Friday, October 11, 2019

Filipino Palette: Insiang (Spoilers!)

'No one can help me but myself.'
I think now is the time to start talking more about Philippine cinema and those who contributed to it. These days, Philippine cinema mainly consists of comedy, and sometimes even rehashed plots from other dramas but has slowly and fortunately made way for original filmmakers to make films worth talking about. This is going to be my first entry in a new series called Filipino Palette where I will be talking about films made locally and my first entry is going to be about 1976's Insiang which was the first Filipino film shown at the Cannes Film Festival and directed by the late Lino Brocka starring Hilda Koronel, Mona Lisa, Rez Cortez, Marlon Ramirez, Ruel Vernal and Nina LorenzoInsiang (Hilda Koronel) is a young woman living in the slums of Tondo, Manila with her mother Tonya (Mona Lisa), outside their small shack she is seen as the object of attention to men, and catches the unwanted attention of her mother's much younger boyfriend Dado (Ruel Vernal), a butcher and the alpha male of the slums who charms his way into her and her mother's life. Insiang feels lonely despite being surrounded by people everyday but she has allies in her best friend Ludy (Nina Lorenzo), who runs a sari-sari store in the slums with her family, Insiang's aimless boyfriend Bebot (Rez Cortez) a mechanic and gambler and Nanding (Marlon Ramirez), Ludy's younger brother who admires her from afar but all are powerless against Dado's hold on the slums and Insiang.

Hilda Koronel as Insiang

The performances by Hilda Koronel and Mona Lisa are among the best I've seen with the latter who is totally convincing as a much older woman still sexually active and who has a Machiavellian grasp on her family members, they're stormy relationship in the film feels authentic and at times heartbreaking due to what happens afterwards. Koronel's performance relies on subtlety and her eyes do most of the acting here, it's a performance that could easily be phoned in since she conveys cold steel rather than grit and she made it work. The supporting cast are solid but the standout among them is Ruel Vernal who plays Dado with charm that you nearly fall for his disgusting pig of a character.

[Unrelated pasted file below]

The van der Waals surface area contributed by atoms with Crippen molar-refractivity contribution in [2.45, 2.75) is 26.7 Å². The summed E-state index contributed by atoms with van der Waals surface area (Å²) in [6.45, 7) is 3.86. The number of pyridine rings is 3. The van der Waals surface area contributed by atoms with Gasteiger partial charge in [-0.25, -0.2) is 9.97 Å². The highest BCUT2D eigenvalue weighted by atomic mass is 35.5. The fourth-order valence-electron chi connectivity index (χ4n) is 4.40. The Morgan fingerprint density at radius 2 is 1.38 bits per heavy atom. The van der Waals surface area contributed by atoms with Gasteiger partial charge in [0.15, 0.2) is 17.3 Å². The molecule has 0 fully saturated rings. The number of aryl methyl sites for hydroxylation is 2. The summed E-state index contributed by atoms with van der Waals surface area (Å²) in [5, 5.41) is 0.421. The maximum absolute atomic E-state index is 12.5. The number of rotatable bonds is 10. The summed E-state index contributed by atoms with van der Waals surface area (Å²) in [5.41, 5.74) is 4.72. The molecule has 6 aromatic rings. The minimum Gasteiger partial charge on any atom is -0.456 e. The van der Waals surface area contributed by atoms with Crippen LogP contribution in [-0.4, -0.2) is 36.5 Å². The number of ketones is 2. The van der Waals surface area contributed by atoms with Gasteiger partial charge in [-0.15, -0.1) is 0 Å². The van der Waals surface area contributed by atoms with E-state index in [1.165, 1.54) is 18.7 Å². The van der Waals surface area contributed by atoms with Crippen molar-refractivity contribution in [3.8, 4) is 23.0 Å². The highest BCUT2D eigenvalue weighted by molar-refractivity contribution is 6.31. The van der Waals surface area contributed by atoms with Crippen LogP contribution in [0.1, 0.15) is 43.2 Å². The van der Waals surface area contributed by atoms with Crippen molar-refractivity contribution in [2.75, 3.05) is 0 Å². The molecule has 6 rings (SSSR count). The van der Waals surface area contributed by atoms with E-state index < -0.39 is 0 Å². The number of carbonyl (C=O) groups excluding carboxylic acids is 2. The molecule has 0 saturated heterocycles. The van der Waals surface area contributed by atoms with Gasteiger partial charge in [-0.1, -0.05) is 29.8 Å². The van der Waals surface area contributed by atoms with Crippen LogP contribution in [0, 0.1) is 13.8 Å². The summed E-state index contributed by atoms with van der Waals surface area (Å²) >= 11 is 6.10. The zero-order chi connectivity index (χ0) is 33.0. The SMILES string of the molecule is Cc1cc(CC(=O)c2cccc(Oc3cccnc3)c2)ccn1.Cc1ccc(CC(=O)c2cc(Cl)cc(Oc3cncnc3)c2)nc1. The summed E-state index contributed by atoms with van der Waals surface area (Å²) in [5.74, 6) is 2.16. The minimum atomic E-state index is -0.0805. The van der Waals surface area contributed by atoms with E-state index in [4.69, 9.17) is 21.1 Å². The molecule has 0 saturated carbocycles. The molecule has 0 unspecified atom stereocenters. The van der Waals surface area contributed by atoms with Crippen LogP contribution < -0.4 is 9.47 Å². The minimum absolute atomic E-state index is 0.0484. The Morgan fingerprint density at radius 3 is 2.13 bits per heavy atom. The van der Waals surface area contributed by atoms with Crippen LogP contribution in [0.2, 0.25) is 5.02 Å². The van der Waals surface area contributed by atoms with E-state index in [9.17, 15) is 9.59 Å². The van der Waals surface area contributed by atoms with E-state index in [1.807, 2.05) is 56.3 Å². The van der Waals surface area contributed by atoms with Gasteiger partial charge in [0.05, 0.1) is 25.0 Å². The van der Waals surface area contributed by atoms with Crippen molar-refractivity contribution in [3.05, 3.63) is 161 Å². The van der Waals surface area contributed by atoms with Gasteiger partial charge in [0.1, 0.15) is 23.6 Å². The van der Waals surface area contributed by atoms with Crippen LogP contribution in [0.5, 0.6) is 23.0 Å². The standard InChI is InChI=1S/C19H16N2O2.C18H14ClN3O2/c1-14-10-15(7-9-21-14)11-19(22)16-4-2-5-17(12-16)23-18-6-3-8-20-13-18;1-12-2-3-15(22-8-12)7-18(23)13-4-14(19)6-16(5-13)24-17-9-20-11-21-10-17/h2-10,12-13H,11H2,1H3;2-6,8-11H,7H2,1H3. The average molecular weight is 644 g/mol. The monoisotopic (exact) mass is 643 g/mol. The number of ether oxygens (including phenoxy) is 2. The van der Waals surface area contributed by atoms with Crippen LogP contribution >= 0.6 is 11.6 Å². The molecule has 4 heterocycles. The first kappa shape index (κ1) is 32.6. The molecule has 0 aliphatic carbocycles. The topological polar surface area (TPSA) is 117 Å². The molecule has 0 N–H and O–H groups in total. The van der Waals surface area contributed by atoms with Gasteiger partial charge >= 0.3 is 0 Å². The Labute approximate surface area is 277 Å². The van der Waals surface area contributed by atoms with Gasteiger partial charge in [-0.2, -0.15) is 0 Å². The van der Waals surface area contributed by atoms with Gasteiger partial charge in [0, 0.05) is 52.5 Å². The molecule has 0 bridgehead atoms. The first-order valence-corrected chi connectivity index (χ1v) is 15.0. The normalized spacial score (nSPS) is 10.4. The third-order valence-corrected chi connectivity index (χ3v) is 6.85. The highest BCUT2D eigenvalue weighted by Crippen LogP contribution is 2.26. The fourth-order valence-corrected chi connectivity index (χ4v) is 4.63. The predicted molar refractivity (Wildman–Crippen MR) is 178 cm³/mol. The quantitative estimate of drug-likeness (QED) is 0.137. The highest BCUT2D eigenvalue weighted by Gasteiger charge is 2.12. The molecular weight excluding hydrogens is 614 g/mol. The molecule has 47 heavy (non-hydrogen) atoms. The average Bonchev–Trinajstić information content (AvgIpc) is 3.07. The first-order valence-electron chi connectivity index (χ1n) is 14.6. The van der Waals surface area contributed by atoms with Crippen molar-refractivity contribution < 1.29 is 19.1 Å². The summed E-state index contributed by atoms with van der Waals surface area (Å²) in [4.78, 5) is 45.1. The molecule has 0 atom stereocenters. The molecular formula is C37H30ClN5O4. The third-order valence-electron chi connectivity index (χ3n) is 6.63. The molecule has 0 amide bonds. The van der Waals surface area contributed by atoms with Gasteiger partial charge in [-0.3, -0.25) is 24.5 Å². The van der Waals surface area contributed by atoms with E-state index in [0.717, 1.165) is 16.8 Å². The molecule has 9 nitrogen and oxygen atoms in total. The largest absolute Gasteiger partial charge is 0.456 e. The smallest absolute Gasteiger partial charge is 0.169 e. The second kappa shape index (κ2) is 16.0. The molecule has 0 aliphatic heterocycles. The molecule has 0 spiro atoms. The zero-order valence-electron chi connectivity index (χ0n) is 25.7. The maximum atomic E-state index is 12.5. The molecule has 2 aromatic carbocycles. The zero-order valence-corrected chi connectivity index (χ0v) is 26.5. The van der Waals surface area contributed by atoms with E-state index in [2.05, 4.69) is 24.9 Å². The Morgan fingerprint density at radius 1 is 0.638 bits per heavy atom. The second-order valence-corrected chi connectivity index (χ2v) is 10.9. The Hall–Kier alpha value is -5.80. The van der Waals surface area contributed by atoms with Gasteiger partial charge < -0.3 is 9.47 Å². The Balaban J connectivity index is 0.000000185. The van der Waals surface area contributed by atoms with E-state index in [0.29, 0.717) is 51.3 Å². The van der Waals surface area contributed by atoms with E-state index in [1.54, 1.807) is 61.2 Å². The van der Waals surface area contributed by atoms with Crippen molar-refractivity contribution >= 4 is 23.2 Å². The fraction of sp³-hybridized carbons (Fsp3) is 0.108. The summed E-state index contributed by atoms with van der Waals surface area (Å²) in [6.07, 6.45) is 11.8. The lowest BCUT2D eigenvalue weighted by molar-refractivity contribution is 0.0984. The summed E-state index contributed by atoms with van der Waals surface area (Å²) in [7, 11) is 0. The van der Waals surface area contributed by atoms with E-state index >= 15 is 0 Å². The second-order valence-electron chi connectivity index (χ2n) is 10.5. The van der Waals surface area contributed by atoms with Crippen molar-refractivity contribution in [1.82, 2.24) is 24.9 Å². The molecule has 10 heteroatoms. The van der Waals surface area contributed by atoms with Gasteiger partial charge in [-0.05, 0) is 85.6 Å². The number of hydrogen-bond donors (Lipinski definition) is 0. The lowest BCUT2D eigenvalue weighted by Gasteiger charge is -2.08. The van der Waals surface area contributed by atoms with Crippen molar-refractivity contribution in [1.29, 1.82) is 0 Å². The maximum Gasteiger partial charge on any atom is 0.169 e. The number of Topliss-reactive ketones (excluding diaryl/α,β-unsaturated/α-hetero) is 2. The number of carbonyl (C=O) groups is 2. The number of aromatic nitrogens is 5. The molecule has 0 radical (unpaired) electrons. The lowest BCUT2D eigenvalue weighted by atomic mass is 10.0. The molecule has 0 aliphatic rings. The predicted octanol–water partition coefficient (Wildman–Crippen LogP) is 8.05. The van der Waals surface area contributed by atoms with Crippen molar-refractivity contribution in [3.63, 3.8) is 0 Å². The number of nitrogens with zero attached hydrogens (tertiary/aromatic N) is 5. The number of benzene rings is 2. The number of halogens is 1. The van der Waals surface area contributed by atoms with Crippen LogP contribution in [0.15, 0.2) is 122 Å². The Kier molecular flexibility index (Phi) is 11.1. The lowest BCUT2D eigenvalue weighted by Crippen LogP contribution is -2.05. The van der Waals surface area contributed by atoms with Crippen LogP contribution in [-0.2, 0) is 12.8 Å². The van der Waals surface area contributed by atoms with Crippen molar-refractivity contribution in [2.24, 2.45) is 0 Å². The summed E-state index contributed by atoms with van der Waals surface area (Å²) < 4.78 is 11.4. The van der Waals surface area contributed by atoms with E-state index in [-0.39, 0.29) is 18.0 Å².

Mona Lisa as Tonya, Insiang's domineering mother.

Insiang doesn't feel like any Filipino film of today, but its themes are more relevant than ever such as poverty, rape, and toxic masculinity an example of the latter two is how most of the men justify their sexual needs with 'I'm a man, I can't help it' even though if women like Insiang feels uncomfortable because of it. The rape happens off-screen and is handled with sensitivity and truth, once Insiang tells her mother of her horrific experience her mother is angered but Dado explains it wasn't his fault, justifying that her daughter was seducing him and Tonya's bitterness gets the best of her and blames her daughter for her own rape, revealing Tonya's image of always in control an illusion. Days later, people in the slums gossip about what happened between Insiang and Dado, feeling more trapped than ever after she is dumped by her worthless boyfriend Bebot (who leaves her without a word in a rented motel room), she plans to exact revenge on those who hurt her but not once does it feel like we are meant to agree with her decision. In the end, she gets her bloody revenge and also reconciles with her mother despite it all but Insiang does not feel happiness only relief despite the coldness she seemingly embraces.

The slums in Tondo, Manila.

This is a gem of a film that doesn't get talked about more often, not just for how timeless it is but also for the well-crafted film making process that went into it during production.The cinematography by Conrado Baltazar fits in with the story and the characters and feels more like those old Italian films during the 1950s, the audio can be quite a problem since you can't hear the actors speak due to some of the audio picking up a lot of noises so make sure to find a copy that has subtitles but I will surely be seeking out more of Lino Brocka's work in the future.

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